As per Section 166 of the Companies Act, 1956 not more than 15 months shall elapse between the date of one annual general meeting of a company and that of the next. Further the same can be extended for a further period of 3 months with the approval of the Registrar of Companies. A Co. Ltd. has convened an Annual General Meeting. The said meeting is adjourned for some reason. Now, the Queries are:
1. For the purpose of calculating the 'due date' for the next AGM, whether the period of 15 months shall begin from the date of original AGM or from the date of the adjourned AGM?
2. Which date shall be treated as the AGM date --- (a) the date on which 'notice' is sent; or (b) the date on which AGM was held... for the purposes of Form 23AC...?
Sub-Section (1) of Section 166 of the Companies Act, 1956 reads as follows:
“Every company shall in each year hold in addition to any other meetings a general meeting as its annual general meeting and shall specify the meeting as such in the notices calling it; and not more than fifteen months shall elapse between the date of one annual general meeting of a company and that of the next:
Provided that a company may hold its first annual general meeting within a period of not more than eighteen months from the date of its incorporation; and if such general meeting is held within that period, it shall not be necessary for the company to hold any annual general meeting in the year of its incorporation or in the following year;
Provided further that the Registrar may, for any special reason, extend the time within which any annual general meeting (not being the first annual general meeting) shall be held, by a period not exceeding three months.”
In T.V. Mathew v. Nandukkara Agro Processing Co. Ltd.,  108 Comp Cas 130 (Ker), it was held that “It is a statutory requirement that every company should hold an annual general meeting in every year… There is no provision in the Act for deferring the annual general meeting and an AGM has to be held within the time and manner prescribed in the Act.”
In M.D. Mundra v. Asst. Registrar of Companies,  50 Comp Cas 346, the Calcutta High Court, with reference to annual general meeting, has held that the adjourned annual general meeting was nothing but a continuance of its earlier meeting.”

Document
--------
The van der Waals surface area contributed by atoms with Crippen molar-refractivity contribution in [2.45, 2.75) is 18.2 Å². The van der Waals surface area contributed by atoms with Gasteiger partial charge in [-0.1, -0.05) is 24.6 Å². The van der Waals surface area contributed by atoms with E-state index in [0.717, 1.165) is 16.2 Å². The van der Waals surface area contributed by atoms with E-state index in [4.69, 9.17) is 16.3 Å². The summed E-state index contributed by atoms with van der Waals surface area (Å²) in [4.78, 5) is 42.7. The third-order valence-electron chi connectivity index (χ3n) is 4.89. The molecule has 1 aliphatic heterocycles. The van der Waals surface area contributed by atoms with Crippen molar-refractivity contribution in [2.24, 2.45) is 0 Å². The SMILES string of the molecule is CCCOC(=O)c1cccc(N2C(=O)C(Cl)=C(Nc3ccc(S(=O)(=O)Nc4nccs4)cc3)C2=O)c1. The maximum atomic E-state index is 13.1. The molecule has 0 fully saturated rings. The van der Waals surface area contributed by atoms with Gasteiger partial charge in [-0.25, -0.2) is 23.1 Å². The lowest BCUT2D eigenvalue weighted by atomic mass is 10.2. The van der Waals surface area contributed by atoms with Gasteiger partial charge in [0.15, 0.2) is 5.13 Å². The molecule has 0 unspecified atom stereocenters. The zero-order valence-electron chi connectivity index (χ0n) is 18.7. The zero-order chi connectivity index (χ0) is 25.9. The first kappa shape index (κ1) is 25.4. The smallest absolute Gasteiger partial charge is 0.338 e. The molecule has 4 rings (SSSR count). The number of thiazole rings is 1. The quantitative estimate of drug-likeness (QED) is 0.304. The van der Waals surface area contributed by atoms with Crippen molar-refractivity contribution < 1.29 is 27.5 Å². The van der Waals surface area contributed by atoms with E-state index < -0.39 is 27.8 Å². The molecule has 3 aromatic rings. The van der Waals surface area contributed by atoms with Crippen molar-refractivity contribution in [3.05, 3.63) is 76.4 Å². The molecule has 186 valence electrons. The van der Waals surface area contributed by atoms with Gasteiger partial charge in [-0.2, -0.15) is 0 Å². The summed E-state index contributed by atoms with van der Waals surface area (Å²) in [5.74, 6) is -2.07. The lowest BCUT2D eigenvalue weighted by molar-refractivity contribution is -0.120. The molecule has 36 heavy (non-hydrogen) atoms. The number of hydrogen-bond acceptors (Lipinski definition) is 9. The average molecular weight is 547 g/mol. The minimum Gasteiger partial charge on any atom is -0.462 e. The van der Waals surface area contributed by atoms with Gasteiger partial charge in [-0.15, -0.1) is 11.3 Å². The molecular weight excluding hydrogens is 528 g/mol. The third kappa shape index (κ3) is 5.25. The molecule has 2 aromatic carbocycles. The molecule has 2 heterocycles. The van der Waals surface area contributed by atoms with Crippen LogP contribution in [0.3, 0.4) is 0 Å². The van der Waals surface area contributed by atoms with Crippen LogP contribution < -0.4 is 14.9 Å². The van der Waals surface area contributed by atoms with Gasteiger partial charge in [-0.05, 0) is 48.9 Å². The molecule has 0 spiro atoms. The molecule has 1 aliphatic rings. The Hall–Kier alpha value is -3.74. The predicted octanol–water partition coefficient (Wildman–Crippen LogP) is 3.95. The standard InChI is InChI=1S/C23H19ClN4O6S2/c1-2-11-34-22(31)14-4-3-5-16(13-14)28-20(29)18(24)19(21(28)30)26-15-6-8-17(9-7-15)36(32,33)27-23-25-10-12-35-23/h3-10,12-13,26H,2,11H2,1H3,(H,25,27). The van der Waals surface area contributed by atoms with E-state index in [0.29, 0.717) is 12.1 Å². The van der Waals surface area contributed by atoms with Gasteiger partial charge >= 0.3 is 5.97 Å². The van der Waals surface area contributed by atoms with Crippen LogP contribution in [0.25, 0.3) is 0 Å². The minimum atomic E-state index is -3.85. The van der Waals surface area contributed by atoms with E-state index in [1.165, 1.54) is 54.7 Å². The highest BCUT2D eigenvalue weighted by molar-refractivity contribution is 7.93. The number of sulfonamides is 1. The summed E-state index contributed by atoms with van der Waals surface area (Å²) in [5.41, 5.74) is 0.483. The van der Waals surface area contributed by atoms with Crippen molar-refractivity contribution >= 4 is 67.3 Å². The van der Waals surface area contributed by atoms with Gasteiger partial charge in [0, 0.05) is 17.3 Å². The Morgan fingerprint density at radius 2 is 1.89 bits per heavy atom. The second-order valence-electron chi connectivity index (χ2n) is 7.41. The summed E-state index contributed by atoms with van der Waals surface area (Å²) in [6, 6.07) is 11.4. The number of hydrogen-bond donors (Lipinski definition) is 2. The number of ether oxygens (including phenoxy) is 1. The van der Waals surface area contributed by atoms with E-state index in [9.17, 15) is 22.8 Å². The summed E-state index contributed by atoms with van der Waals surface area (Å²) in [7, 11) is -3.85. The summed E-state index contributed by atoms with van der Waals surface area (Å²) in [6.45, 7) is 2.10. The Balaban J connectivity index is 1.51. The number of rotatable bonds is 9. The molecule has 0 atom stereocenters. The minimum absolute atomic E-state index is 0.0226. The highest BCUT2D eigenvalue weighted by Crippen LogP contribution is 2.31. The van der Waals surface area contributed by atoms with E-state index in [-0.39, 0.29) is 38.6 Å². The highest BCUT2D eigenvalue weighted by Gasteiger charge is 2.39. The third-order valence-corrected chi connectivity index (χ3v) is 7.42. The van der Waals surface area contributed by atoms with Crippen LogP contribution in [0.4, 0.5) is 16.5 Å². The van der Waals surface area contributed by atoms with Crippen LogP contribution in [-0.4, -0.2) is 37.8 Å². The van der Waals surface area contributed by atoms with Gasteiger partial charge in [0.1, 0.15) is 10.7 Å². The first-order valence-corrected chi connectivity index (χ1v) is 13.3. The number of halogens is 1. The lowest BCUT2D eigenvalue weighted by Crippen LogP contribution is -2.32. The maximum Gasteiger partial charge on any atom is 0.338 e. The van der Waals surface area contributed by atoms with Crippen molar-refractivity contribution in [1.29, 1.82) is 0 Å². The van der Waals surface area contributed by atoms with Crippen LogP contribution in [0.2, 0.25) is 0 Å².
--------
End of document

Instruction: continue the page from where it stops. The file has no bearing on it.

It is pertinent to note that Section 166 of the Companies Act, 1956 speaks about holding an AGM but not about its conclusion or otherwise for the purpose of calculation of due date of the next AGM. Since, an adjournment of a meeting is nothing but continuing the same meeting on a different day, the period of 15 months for the next annual general meeting shall begin from the date on which the original annual general meeting was held.
Accordingly, Query No. 1 is answered.
The relevant portion of the Sub-Section (1) of Section 220 of the Companies Act, 1956 reads as follows:
“After the balance sheet and the profit and loss account have been laid before a company at an annual general meeting as aforesaid, there shall be filed with the Registrar within thirty days from the date on which the balance sheet and the profit and loss account were so laid, or where the annual general meeting of a company for any year has not been held, there shall be filed with the Registrar within thirty days from the latest day on or before which that meeting should have been held in accordance with the provisions of this Act, –"
It is abundantly clear from a cursory reading of the provision that for the purpose of filing Form 23AC with the Registrar of Companies, the count of 30 days shall begin from the date of AGM on which the balance sheet and profit and loss account were laid. In the above case, if the annual financial statements were laid before the company at original AGM, then the count of 30 days for filing Form 23AC shall begin from the date of original AGM. If the annual accounts were laid before the company at the adjourned AGM, then the count of 30 days for filing the Form 23AC with the Registrar shall begin from the date of such adjourned AGM.
Accordingly, Query No. 2 is answered.